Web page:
Northwest NEWS

July 13, 1998

Front Page

City plan would curtail street parking around WHS

   by Andrew Walgamott
   Staff reporter

  
   WOODINVILLE--Some Woodinville High School students who drive to school may be walking further from their cars to classes this fall, or have to ride the big yellow taxis if they can't wake up early enough to claim one of the few off-campus spaces that will be available.
  
   Under a plan the Woodinville City Council is considering, parking would be virtually banned on city streets around the school. In addition to those stretches already off limits, eleven new areas would be signed "No Parking 7 a.m. to 3 p.m. Monday through Friday except holidays."
  
   The city hopes to alleviate local residents' safety concerns, but admit the plan could have other results.
  
   "It's aimed at getting rid of unsafe driving conditions," said Mayor Don Brocha, "but it will also put pressure on the school to address the issue."
  
   Woodinville officials say the plan would effectively reduce the amount of off-campus parking spaces. The proposal was sparked by residents of Upland View, a development just to the west of the school, who asked the council to do something about student parking on 130th Ave. N.E.
  
   The problem, residents say, is that cars parked near the entrances of their neighborhood block their vision as they try to get onto 130th. Some say they have to pull out to the center-lane of the 35 mph road before they know if it's safe to go. Between 12 and 20 cars are regularly parked on that street this past year, the city said.
  
   Others worried that teens were exposed to traffic when opening car doors along the street.
  
   "Is there going to be another tragedy on 130th?" asked Claire White of Upland View. "It's only a matter of time before a kid is struck." David Pomerville, a WHS student was killed in January, 1991 when he ran into traffic on 136th Ave. N.E. and was hit by a car. Residents also complain that students who use a private open space that leads from their neighborhood to the school sometimes leave litter and horse around.
  
   According to the city, residents around the high school have come to the city four times since 1993 with requests to expand 'no parking' zones. This may be the most comprehensive plan so far.
  
   Under the proposal, street parking wouldn't be allowed on either side of 130th Ave. N.E. or the south side of N.E. 205th St. Already it is banned on the south side of N.E. 195th St. and the east side of 136th Pl. N.E. Those four streets form a box around the high school. Also, parking would not be allowed on part of 130th Pl. N.E. and 136th south of 195th.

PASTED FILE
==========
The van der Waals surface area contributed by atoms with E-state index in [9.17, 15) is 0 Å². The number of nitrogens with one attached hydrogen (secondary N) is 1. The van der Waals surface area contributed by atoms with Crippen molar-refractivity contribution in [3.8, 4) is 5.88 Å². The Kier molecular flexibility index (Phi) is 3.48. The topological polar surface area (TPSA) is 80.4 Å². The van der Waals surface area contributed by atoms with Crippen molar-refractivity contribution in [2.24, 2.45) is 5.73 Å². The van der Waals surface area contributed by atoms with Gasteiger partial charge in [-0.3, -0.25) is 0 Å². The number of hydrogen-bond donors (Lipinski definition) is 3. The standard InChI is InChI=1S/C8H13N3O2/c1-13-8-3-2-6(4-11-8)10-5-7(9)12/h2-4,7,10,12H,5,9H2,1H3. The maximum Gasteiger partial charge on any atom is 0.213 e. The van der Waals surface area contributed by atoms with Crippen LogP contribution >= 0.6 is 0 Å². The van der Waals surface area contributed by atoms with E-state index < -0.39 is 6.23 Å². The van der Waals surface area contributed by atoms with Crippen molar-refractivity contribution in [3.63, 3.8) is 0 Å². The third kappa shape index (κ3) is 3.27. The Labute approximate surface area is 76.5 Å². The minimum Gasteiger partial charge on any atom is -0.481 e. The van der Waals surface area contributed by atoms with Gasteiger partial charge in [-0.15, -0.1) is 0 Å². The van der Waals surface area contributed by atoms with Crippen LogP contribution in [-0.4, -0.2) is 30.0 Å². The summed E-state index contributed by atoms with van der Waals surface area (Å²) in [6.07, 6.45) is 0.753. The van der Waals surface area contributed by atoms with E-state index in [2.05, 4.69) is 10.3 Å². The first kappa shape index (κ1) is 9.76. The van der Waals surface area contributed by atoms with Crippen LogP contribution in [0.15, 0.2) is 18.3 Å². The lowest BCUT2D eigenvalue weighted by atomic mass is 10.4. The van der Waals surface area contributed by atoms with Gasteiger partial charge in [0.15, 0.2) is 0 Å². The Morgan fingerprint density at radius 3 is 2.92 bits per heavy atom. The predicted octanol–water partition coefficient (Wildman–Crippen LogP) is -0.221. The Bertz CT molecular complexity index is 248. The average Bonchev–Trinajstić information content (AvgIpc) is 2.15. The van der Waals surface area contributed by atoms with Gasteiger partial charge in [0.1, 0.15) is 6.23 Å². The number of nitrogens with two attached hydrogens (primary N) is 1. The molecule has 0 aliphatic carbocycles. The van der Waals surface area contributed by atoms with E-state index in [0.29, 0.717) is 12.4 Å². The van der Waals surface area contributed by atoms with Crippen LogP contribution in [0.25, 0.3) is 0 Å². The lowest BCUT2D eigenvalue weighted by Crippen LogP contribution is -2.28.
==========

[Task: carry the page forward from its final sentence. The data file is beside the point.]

The only significant off-campus parking area that would remain open would be along the west side of 136th, and a small space near Woodin Elementary.
  
   Deborah Knight, Woodinville public services assistant, said more than one factor created the problem. She said the high school was built before some nearby properties were developed. She also noted that with increased development there are more drivers. There were 1,308 students at WHS as of October, 1997, according to the Northshore School District. When the school opened in 1983, there were 739 students, though no senior class that year.
  
   Some on the City Council say the plan will only send kids and their cars elsewhere.
  
   "What we're doing," said Councilwoman Marsha Engel, "is shuffling cars from one neighborhood to another." After a bike path was built on N.E. 195th St. south of the school last year, parking shifted from there onto 130th.
  
   District officials say that while there is a need to protect residents, they also have to accommodate kids driving to school. Pamela Steele, communications director, noted that students are encouraged to become involved in off-campus programs as well as visit job sites. Others work after school.
  
   Councilwoman Barbara Solberg suggested lowering the speed limit on 130th to 25 mph, an idea that wasn't well received. Councilman Scott Hageman, who enjoys bike riding, hoped students would consider other modes of transportation such as ride-sharing and busing.
  
   Steele hoped the city and district could work together to find a realistic solution. Knight said the city has spoken with WHS officials such as Sam Jackson, assistant vice principal, on parking, but he couldn't be reached for comment last week, as he was on vacation.
  
   Because some of the proposed 'no parking' zones are larger than 100-feet long, the city must hold a public hearing on the plan, probably in mid-August. It will be announced in this newspaper. Woodinville officials say they hope to have a plan in place before the start of school in September. Copies of the proposed plan are available at City Hall.